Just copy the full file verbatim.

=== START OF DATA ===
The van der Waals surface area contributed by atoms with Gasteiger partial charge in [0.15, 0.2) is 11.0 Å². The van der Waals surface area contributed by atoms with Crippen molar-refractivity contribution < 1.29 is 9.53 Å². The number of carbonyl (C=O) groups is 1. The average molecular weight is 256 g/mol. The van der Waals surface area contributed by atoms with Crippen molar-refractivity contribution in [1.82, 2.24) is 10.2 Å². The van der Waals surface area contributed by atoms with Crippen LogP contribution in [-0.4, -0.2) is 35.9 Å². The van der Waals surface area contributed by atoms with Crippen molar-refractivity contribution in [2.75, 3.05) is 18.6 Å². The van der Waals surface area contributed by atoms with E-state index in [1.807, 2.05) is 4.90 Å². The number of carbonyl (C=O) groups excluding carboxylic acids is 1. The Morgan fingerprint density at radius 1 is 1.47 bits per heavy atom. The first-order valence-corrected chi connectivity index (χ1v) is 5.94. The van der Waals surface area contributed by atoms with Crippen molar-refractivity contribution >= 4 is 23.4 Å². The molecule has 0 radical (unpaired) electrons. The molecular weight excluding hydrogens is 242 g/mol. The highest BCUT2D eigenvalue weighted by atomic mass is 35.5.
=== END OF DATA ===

The van der Waals surface area contributed by atoms with Gasteiger partial charge in [0.15, 0.2) is 11.0 Å². The van der Waals surface area contributed by atoms with Crippen molar-refractivity contribution < 1.29 is 9.53 Å². The number of carbonyl (C=O) groups is 1. The average molecular weight is 256 g/mol. The van der Waals surface area contributed by atoms with Crippen molar-refractivity contribution in [1.82, 2.24) is 10.2 Å². The van der Waals surface area contributed by atoms with Crippen LogP contribution in [-0.4, -0.2) is 35.9 Å². The van der Waals surface area contributed by atoms with Crippen molar-refractivity contribution in [2.75, 3.05) is 18.6 Å². The van der Waals surface area contributed by atoms with E-state index in [1.807, 2.05) is 4.90 Å². The number of carbonyl (C=O) groups excluding carboxylic acids is 1. The Morgan fingerprint density at radius 1 is 1.47 bits per heavy atom. The first-order valence-corrected chi connectivity index (χ1v) is 5.94. The van der Waals surface area contributed by atoms with Crippen molar-refractivity contribution >= 4 is 23.4 Å². The molecule has 0 radical (unpaired) electrons. The molecular weight excluding hydrogens is 242 g/mol. The highest BCUT2D eigenvalue weighted by atomic mass is 35.5.